Methodology improved with the excavations of J. Garstang in 1930-1936 who excavated the Late Bronze portion of the tel. He believed his findings were the remains of the Canaanite fortress in which was destroyed by Joshua and the Israelites. However, when an up-and-coming archaeologist by the name of Kathleen Kenyon later excavated the site in 1952 and 1958, she declared Garstang’s pottery chronology wrong and instead claimed that the city was destroyed much earlier in the Middle Bronze Age. Therefore, according to Kenyon, Joshua and the Israelites would have come upon an already empty town; leaving the event of Joshua at Jericho, fictitious.
There are archaeologist and historians who still feel this way concerning the absence of a Late Bronze civilization and destruction at Jericho. But there is also a considerable number of archaeologists who view who Kenyon to be wrong in her evaluation of the site and the destruction of the outer walls and subsequent destruction by fire. They would believe that Garstang’s assumption does indeed fall correctly in line with biblical chronology and the Late Bronze Age II (13th Century BC). There is also a period of little to no occupation of the Iron Ages and Persian Periods which is also verified by the Biblical Text after Joshua places a curse upon anyone who rebuilds Jericho (Josh 6:26).
There is a battle being fought when it comes Ancient Jericho and it is not the one fought in Joshua 6. Ultimately because of these two things, methodology and interpretation, that the battle rages onward between Biblicists and secular archaeologists. The fact remains that it is probably futile to make any claims as to an Israelite presence at Jericho because there was barely any presence if there ever was one. The text claims that the Israelites were in and out in 7 days and on account of extensive erosion and poor excavation methods, it is a miracle anything survives at the site at all.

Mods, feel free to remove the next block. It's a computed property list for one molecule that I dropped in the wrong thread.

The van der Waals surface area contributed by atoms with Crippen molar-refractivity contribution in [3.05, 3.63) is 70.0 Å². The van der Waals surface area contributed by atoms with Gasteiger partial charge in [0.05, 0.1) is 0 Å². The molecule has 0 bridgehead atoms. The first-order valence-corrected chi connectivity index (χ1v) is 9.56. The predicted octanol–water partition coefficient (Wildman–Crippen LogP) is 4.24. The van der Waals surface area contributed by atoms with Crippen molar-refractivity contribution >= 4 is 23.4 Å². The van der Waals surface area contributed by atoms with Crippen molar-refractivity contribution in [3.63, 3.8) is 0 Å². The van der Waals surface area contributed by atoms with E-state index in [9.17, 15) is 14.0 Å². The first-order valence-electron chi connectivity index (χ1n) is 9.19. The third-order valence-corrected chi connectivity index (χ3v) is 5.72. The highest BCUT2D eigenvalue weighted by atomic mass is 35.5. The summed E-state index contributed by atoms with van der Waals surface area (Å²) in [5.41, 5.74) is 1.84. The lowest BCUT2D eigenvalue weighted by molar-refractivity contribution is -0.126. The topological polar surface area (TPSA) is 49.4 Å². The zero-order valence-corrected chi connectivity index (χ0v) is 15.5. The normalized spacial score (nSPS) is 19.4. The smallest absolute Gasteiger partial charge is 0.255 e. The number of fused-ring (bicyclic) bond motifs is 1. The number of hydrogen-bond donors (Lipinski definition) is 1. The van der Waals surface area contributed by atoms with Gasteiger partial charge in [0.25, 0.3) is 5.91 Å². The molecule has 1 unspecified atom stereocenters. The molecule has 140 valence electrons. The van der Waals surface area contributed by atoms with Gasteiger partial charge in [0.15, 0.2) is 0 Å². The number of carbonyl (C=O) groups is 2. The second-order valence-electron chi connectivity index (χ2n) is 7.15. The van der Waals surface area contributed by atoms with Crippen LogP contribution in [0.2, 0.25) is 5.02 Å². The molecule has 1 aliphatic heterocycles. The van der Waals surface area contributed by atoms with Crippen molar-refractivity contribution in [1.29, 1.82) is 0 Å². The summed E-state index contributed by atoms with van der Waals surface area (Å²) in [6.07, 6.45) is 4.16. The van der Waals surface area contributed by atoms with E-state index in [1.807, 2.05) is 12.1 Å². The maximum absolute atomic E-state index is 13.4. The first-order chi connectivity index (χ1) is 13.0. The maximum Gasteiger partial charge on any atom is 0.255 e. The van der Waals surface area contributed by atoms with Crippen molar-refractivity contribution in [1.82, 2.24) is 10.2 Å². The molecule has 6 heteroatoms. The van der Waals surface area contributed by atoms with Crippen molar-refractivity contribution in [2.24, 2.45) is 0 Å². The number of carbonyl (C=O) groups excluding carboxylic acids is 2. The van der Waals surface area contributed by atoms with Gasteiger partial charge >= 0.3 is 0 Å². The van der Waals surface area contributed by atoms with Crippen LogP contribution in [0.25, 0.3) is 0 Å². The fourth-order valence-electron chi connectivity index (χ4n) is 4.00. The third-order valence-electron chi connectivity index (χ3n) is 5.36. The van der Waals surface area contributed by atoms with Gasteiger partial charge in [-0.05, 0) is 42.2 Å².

In the Bible, the destruction Jericho is yet another sign from God that he fights the battles for His people. In this God’s desire for his people is their faith, rather than their military prowess. The salvation of Rehab and her family (Josh 6:25) is also telling as to the extension of Yahweh’s promise to the Israelites and also to the Canaanites if they were willing to accept it. It is an important story, yet the main points of the narrative are not driven by archaeology (although supplemented), but by are implied theologically and exegetically.
Let me know what you think in the comments!
For further reading on Jericho excavations please see the following:
The New Encyclopedia of Archaeological Excavations in the Holy Land. Jericho. Pg 674-697.
On the Reliability of the Old Testament. K. A. Kitchen. pg 187-188.
*One day I will do a post concerning numbers and dating in the Bible compared to modern dating systems, absolute/relative chronology. For the moment I am using the standard dating systems we have available to us based on ceramic typology and radiocarbon dating.